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Thanks! -- Arnie Perlstein, now living in "Portlandia"!

Friday, December 16, 2011

More textual echoes between three seemingly unconnected passages in P&P....and Cecilia too!

As anyone following my posts of the past few weeks will have noticed, I have focused a lot recently on close reading of the text of Pride & Prejudice, and I have been rewarded by finding more and more gems in the text of P&P, whether they be ambiguous passages (like Kitty's coughing or LIzzy's unconscious attraction to Darcy, or textual echoes between passages in the novel----echoes which have rarely, if ever, been noticed, at least as reflected in the extensive archives of these groups, or in the much more extensive scholarly literature).

Anyway, that is all prelude to telling you that I have just found _three_ connected passages scattered through P&P, each of which involves a dialog between Elizabeth and a parental figure regarding a comic Sophie's Choice Lizzy must make, between looking favorably upon marriage with a young man romantically interested in Lizzy, on the one hand, and not becoming permanently estranged from that parental figure, on the other hand:

Here is the first of the three passages, a very famous one which we find in Ch. 20, between Mr. Bennet and Lizzy:

" "Come here, child," cried her father as she appeared. "I have sent for you on an affair of importance. I understand that Mr. Collins has made you an offer of marriage. Is it true?" Elizabeth replied that it was. "Very well—and this offer of marriage you have refused?" "I have, sir." "Very well. We now come to the point. Your mother insists upon your accepting it. Is it not so, Mrs. Bennet?""Yes, or I will never see her again.""An unhappy alternative is before you, Elizabeth. From this day you must be a stranger to one of your parents. Your mother will never see you again if you do /not/ marry Mr. Collins, and I will never see you again if you /do/." Elizabeth could not but smile at such a conclusion of such a beginning, but Mrs. Bennet, who had persuaded herself that her husband regarded the affair as she wished, was excessively disappointed. "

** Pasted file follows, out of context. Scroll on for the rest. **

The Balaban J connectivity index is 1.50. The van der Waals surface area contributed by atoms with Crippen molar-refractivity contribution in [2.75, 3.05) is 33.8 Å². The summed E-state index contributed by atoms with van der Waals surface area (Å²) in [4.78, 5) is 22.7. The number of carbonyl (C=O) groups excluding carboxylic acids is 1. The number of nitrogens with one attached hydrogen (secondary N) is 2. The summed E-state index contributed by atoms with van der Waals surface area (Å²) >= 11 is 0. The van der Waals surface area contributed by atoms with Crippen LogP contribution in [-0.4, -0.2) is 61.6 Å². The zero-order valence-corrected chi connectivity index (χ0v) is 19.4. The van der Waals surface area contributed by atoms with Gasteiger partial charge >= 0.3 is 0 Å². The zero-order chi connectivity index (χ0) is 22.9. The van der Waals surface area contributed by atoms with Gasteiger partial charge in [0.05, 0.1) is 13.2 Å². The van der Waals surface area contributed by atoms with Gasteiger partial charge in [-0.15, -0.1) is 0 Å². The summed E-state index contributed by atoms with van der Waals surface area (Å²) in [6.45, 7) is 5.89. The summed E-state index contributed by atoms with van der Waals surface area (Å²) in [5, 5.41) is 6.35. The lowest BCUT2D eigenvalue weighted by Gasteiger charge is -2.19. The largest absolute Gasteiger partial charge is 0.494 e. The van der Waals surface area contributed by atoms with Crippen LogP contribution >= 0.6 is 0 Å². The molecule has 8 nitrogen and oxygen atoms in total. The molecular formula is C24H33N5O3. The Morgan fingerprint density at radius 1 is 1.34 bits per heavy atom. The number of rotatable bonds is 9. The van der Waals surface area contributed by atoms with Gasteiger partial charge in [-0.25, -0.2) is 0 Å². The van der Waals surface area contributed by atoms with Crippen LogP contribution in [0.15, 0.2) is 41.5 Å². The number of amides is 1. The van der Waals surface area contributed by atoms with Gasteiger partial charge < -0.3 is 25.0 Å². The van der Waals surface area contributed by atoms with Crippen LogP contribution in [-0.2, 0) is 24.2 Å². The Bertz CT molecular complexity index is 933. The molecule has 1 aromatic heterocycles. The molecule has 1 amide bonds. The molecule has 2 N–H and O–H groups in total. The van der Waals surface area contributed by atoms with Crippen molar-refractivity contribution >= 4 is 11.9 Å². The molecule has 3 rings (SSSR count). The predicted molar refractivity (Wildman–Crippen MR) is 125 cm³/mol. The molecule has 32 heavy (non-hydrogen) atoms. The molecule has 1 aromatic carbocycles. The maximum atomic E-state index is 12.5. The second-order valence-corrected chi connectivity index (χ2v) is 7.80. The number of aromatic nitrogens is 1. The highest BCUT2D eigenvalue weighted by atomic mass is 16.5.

So if Lizzy accepts Mr. Collins, then she can never see Mr. Bennet again.

And now, here is the second one, that has attracted little attention, in Ch. 26, a manic monologue by Lizzy in the middle of a conversation between her and her Aunt Gardiner, after Aunt Gardiner has advised Lizzy to be cautious with Wickham:

"I beg your pardon, I will try again. At present I am not in love with Mr. Wickham; no, I certainly am not. But he is, beyond all comparison, the most agreeable man I ever saw—and if he becomes really attached to me—I believe it will be better that he should not. I see the imprudence of it. Oh! /that/ abominable Mr. Darcy! My father's opinion of me does me the greatest honour, and I should be miserable to forfeit it. My father, however, is partial to Mr. Wickham. In short, my dear aunt, I should be very sorry to be the means of making any of you unhappy; but since we see every day that where there is affection, young people are seldom withheld by immediate want of fortune from entering into engagements with each other, how can I promise to be wiser than so many of my fellow-creatures if I am tempted, or how am I even to know that it would be wisdom to resist? All that I can promise you, therefore, is not to be in a hurry. I will not be in a hurry to believe myself his first object. When I am in company with him, I will not be wishing. In short, I will do my best."